Some big personal news from me this week. After 3 years working for the UK government I’m leaving to work for Puppet Labs out of London from September. With regards Devops Weekly, nothing will change, the newsletter remains a fun hobby rather than part of my new job. A shoutout to all the nice Puppet Labs folks reading this newsletter, I’ll see lots of you in Portland in September.
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Last week saw the first Devopsdays Minneapolis and from the rest of this newsletter you’ll see it looked like a great event. This blog post from one of the organisers talks nicely about how to arrange one yourself.
A great presentation entitled “how to debug anything”. Lots of examples stepping through issues mainly using strace.
We see lots of discussion of devops from the point of view of engineers, and often from the point of view of the organisation, but this next post covers what it means for the role of product owner. I’ve played this role a few times and lots of this post matches my own experience.
One of the presentation from Devopsdays Minneapolis, placing devops on the hype cycle. Lots of examples placed on the peak of inflated expectations through the trough of disillusionment and out the other side.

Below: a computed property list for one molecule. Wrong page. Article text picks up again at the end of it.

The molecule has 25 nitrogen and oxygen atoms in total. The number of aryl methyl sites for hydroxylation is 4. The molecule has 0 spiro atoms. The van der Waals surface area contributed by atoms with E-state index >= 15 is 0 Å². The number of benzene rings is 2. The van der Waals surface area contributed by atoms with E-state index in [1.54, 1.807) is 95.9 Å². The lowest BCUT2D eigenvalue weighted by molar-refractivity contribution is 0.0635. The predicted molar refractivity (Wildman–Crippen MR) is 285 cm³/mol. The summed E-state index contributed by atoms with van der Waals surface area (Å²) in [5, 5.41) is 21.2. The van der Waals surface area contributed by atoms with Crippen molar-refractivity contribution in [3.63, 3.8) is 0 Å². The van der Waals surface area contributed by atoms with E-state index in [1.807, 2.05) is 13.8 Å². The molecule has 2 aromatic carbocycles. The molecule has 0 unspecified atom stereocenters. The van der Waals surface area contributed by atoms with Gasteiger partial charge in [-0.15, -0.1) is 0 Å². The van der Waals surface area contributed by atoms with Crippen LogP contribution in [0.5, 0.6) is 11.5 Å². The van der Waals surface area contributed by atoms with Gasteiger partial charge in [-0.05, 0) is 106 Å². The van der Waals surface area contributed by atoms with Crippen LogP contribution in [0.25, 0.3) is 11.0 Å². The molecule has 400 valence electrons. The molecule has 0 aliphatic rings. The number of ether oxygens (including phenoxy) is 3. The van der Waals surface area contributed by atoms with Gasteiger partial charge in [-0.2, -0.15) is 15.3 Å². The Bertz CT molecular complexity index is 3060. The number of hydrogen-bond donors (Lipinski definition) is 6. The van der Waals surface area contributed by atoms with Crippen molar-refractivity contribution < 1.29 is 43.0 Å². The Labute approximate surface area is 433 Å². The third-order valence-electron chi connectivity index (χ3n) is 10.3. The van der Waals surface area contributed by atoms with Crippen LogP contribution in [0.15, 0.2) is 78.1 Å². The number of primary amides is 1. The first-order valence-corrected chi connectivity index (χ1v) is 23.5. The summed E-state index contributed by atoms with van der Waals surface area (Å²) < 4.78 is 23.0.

Another of the presentation from Devopsdays Minneapolis on devops as a theory and on what Conway’s law means for devops.
A tongue-in-cheek presentation about “how to hire your first devop”. A few good points and a few jokes in there, probably not one to share if you’re just working out what this movement is about.
A nice set of principles for of metric driven development, talking about Instrumentation-as-Code, Single Source of Truth, Developers Curate Visualizations and Alerts, Alert onwhat you see, show me the Graph and Don’t Measure Everything.
The increasing hype around microservices is interesting, and I think one thing that leads to a focus on operations as some of the complexity is moved around. So this post is interesting, comparing the evolution of object orientated programming and interfaces to some of the challenges of microservices.
A nice insight into how Etsy does security. I think the main takeaway here is that it’s not (only) about web application attacks, side channels, lateral movement and your laptop are increasingly the a big attack vector.
Box is currently seeking a highly motivated, self-driven, experienced Build and Release Engineer. This position will be located in Los Altos, California. The candidate will architect and orchestrate the underlying infrastructure which powers our continuous integration (CI) and continuous delivery (CD) pipeline for desktop products. This is a unique opportunity to work in a pre-IPO company with the chance to 10x innovation by solving some difficult challenges with cross platform CI and CD.
MaestroNG is an orchestration tool for multi-host docker environments. The examples in the README give the best idea, showing YAML files describing the entire environment.
Anode is a utility for analyzing graphite metrics. It’s currently quite experimental, containing a single three sigma analyzer that takes a time series from graphite and creates new metrics alongside.
Log File Navigator is an advanced log file viewer for the small-scale. It’s only really useful for a single host but provides some impressive command line visualisation tools as well as a powerful SQL query engine.